30. Once the TNC allocations had been announced on 10 October, the main activity at Lisahally in the month was the work necessary to make the 10 U-Boats that had been allocated to the Russian Navy ready for their transfer. Additionally, on 15 October the type XXIII U-Boat, U-2326, was returned from Holy Loch, having completed its planned trials, and on 21 October the type XXI U-Boat, U-3017, was returned from Barrow after an on-board explosion and fire, which caused the Royal Navy to cancel all further trials with any of the type XXI U-Boats. On 22 October U-874 returned from Birkenhead, having unloaded its cargo, providing a little bit of light relief in the process when (to quote Captain Roberts) while coming up river it made a spirited attempt to demolish the Longfield Light Pylon, owing to a failure of steering gear. Luckily, U-874 just managed to avoid the pylon, but instead succeeded in going aground alongside it at the top of the spring tide. However, after a day on the mud, the U-Boat was refloated on the evening tide without having sustained any damage. At the end of the month there were 40 surrendered U-Boats at Lisahally.

31. On 1 November four more U-Boats arrived from Loch Ryan. Three of these were due to be transferred to Russia, and the fourth to the USA (although that transfer was subsequently cancelled). However, the principal activities of Captain (Submarines), Lisahally and his staff concerned the arrangements for the transfer of the U-Boats to Russia in Operation Cabal, which began on 23 November.

32. December was mostly taken up with the preparations for Lisahally’s part in Operation Deadlight, which began at the very end of the month. The other significant events were the sailing of the last (delayed) U-Boat to Russia, U-3515, which departed on 6 December under tow by HMS Icarus, and the arrival on 31 December of three U-Boats from Loch Ryan (U-712, U-953 and U-2348), all of which had been allocated to the UK by the TNC for trials purposes, albeit that all the planned trials had then been completed, and that the Royal Navy had no further use for these U-Boats.

33. January 1946 saw the completion of the main part of Operation Deadlight, with the sinking of 28 out for the 30 U-Boats planned for destruction being completed by 8 January and, by the end of the month, there were just 10 U-Boats remaining at Lisahally. Two of these were destined to be sunk in the final phase of Operation Deadlight, two were destined to be transferred to France in Operation Thankful, and six had been allocated to the Royal Navy for trials, but were no longer required.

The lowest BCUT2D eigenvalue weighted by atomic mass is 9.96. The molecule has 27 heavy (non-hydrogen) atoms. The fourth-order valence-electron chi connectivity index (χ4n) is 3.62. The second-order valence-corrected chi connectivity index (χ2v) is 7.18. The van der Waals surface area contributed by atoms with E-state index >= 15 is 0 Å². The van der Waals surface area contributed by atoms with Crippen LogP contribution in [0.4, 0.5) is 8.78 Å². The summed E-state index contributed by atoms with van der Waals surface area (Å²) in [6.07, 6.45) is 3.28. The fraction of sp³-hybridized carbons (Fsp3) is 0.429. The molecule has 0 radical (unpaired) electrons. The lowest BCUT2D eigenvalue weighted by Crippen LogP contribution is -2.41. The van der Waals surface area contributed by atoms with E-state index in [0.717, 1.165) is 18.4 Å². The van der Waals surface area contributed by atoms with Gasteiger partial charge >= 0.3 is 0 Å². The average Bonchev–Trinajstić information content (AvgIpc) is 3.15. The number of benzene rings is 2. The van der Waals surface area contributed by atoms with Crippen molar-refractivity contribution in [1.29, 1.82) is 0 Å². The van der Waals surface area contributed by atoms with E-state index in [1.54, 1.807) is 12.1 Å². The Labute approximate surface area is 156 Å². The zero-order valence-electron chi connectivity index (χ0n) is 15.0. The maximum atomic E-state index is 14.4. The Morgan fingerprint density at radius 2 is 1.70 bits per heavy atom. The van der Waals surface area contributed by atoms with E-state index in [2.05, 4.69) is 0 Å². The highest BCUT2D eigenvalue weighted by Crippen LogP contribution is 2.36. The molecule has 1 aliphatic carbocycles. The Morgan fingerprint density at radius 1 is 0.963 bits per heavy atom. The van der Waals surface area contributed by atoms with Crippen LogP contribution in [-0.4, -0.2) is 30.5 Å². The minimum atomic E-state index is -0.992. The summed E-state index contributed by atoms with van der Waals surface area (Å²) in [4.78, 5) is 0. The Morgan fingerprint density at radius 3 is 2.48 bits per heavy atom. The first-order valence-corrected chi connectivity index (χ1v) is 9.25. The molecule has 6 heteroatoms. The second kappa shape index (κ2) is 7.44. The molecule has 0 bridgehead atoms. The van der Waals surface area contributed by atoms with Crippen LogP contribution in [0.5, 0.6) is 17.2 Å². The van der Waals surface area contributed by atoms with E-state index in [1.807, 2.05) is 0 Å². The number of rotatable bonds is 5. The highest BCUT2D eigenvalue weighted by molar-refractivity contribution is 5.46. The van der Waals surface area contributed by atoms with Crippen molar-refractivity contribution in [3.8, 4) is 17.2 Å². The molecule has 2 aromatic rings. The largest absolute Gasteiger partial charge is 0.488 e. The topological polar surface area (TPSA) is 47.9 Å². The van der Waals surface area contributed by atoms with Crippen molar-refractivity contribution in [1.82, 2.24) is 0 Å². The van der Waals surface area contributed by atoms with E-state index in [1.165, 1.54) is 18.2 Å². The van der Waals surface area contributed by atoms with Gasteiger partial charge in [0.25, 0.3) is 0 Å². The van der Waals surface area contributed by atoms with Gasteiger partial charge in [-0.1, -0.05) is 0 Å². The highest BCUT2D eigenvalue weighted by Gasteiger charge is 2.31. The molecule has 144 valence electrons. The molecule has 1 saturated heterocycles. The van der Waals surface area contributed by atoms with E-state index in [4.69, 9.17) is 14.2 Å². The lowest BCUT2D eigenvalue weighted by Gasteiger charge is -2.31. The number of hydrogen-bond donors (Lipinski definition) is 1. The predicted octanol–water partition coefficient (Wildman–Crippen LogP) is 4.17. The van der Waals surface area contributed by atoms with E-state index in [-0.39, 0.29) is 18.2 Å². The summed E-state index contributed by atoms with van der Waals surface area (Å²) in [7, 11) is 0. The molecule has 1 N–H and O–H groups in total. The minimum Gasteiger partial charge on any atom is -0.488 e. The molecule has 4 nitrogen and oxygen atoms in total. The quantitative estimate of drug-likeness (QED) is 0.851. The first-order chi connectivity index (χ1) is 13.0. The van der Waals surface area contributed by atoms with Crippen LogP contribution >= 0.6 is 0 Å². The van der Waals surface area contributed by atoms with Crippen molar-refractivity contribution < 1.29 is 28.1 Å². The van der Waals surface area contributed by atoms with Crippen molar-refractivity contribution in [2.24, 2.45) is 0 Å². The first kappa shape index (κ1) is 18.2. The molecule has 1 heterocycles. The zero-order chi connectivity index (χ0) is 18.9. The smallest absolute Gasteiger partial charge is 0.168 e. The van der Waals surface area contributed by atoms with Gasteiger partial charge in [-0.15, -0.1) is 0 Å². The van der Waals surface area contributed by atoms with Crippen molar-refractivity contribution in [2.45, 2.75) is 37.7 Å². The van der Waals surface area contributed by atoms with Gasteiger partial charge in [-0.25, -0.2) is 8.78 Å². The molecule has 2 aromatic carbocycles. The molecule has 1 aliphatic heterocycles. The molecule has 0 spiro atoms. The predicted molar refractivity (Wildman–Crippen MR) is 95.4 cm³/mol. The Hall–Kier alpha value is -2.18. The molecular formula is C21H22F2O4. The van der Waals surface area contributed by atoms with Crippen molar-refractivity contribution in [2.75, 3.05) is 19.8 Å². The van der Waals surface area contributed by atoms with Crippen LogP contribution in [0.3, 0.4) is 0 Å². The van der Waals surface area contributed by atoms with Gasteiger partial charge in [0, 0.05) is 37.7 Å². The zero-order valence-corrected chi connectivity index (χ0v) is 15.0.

34. The busy work at Lisahally over the previous eight months in connection with the surrendered German U-Boats essentially came to an end in February 1946. The two U-Boats destined for France, U-2326 and U-2518, departed from Lisahally on 6 February, and the final two Deadlight U-Boats, U-975 and U-3514, were sunk on 10 and 12 February respectively. The six remaining U-Boats, U-712, U-953, U-1108, U-1171, U-2348 and U-3017, all of which had been formally allocated to the UK, were therefore left on the moorings at Lisahally awaiting Admiralty decisions about their future.

Operation Cabal

35. The move of the 10 U-Boats that had been allocated to Russia from Lisahally to the Russian-controlled port of Libau in Latvia was a major undertaking for the Royal Naval authorities in Lisahally. It involved seven of the U-Boats which were moored at Lisahally (U-1058, U-1231, U-1305, U-2529, U-3035, U-3041 and U-3515), and three which had been held in Loch Ryan, but which were transferred to Lough Foyle on 31 October (U-1057, U-1064 and U-2353), three weeks before they were due to leave for Russia. However, owing to congestion on the moorings at Lisahally and lack of accommodation, these three U-Boats were berthed at Londonderry instead.

36. Operation Cabal, which was the code name for the move, and which was commanded by Captain P Q Roberts, Captain (Submarines) Lisahally, involved eight RN escort vessels, and each of the 10 U-Boats had a Royal Navy CO and crew. The escort vessels arrived in Lough Foyle on 18 and 19 November, and the 10 Russian naval officers who were to embark as observers, one in each U-Boat, arrived on 19 November. The original intention was that the 10 U-Boats should sail to Libau under their own power but, in the event, only five of the U-Boats were deemed to be capable of proceeding the whole way unaided, and it was decided to tow the remaining five.